With the Law of 30 July 2013, the Belgian government has introduced a new reporting obligation for individual resident founders and beneficiaries of legal arrangements. The concept of “legal arrangement” covers (i) trusts, foundations and similar structures; and (ii) certain tax haven companies mentioned on a black list (to be determined by Royal Decree). Please see our previous tax alert in this respect. In the meantime, a draft Royal Decree with the black list of tax haven companies has been prepared by within the government.
Over the past weeks, a new draft bill (the "Draft Bill") that seeks to further discourage the use of these legal arrangements for tax purposes has also been discussed within the government. To this end, legal arrangements would be considered as tax transparent from a Belgian tax perspective, allowing Belgian resident founders to be taxed on the income of said legal arrangements. In addition, distributions by the legal arrangements would be subject to a 25 percent tax at the level of Belgian resident beneficiaries. The Draft Bill also extends the scope of application of the reporting obligation.
Although the intent of the government was to have the Draft Bill passed into law prior to year end, this has become very unlikely from a practical point of view. However, we deem it quite likely that the same or a similar type of legislation will be passed into law in the course of 2014, taking into account the aforementioned reporting obligation for founders and beneficiaries of legal arrangements.
If a bill providing for a fiction of tax transparency (in the same or a similar form) were to be passed into law in the course of 2014, it is likely that such tax transparency would apply retroactively beginning 1 January 2014. If said bill would also provide for a 25 percent tax on distributions, it can also not be excluded that such tax would apply retroactively to distributions made as of 1 January 2014.
Draft black list of tax haven entities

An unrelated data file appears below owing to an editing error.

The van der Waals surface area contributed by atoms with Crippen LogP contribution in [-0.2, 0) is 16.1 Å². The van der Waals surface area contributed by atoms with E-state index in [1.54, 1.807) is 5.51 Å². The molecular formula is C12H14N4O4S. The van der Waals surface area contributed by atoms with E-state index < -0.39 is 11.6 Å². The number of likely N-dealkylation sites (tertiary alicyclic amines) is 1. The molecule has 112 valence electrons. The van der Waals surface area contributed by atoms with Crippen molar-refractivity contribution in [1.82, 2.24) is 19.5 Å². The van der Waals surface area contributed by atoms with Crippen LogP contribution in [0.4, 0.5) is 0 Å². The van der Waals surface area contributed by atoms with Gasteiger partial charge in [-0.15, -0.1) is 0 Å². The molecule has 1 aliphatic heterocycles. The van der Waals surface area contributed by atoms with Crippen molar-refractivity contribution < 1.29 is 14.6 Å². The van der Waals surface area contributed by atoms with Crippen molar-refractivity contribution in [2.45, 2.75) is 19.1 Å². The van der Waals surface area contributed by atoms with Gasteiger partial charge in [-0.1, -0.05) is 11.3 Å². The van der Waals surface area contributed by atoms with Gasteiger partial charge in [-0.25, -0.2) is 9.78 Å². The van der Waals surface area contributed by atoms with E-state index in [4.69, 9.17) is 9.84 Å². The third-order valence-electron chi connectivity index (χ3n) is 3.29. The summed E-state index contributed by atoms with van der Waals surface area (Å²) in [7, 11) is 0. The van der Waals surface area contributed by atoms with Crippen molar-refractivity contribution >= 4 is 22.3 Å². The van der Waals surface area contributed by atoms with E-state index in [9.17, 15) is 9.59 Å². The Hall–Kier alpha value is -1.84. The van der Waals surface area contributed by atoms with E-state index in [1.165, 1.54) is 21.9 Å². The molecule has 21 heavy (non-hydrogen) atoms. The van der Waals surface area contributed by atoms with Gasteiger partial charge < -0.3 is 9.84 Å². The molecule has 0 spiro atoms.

The draft Royal Decree contains both EU and non-EU entities.
The listed EU entities include the Luxembourg Société de gestion de Patrimoine Familiale is included on the black list and the Cyprus Offshore Company.
The listed non-EU entities, include: (i) the Liechtenstein Anstalt and Stiftung; (ii) the Jersey Company and Foundation; (iii) the Swiss Foundation; (iv) the Monaco Fondation; (v) the Panama Fundacione de Interés Privado; (vi) the Hong Kong Private Limited Company; (vii) the Delaware Limited Liability Company; (viii) the Stichting Particulier Fonds in the Dutch Antilles; and (ix) the Cayman Exempt Company.
Changes to reporting obligation
The Draft Bill extends the scope of application of the reporting obligation by widening the concept of "founder" and introducing the notion of "third party beneficiary," as further discussed below. In addition, the reporting obligation would be extended to not-for-profit entities.
Under the Draft Bill, these changes would apply as of assessment year 2014 (income year 2013).
Tax transparency ("fiction of ownership") of legal arrangements
The Draft Bill provides for a “fiction of ownership” pursuant to which Belgian resident founders of legal arrangements would be deemed to own the assets of said legal arrangements for Belgian tax purposes and become taxable on the income of these assets.
The fiction of ownership would apply not only to the assets which have originally been settled or contributed into the legal arrangement but also to assets in which said original assets have been reinvested.
A “founder” is defined as:
- every individual who has set up the legal arrangement or settled assets and rights therein; or
- upon decease of the aforementioned founders, their direct/indirect heirs or the individuals who will directly or indirectly inherit from the latter, unless they or their heirs can demonstrate that they will never obtain any benefit from the legal arrangement.
The Draft Bill provides that the fiction of ownership would not apply with respect to tax haven companies mentioned on the black list if it can be demonstrated that they are subject to an effective income tax rate of at least 10 percent. The fiction of ownership would also not apply to certain not-for-profit entities and employee benefit trusts.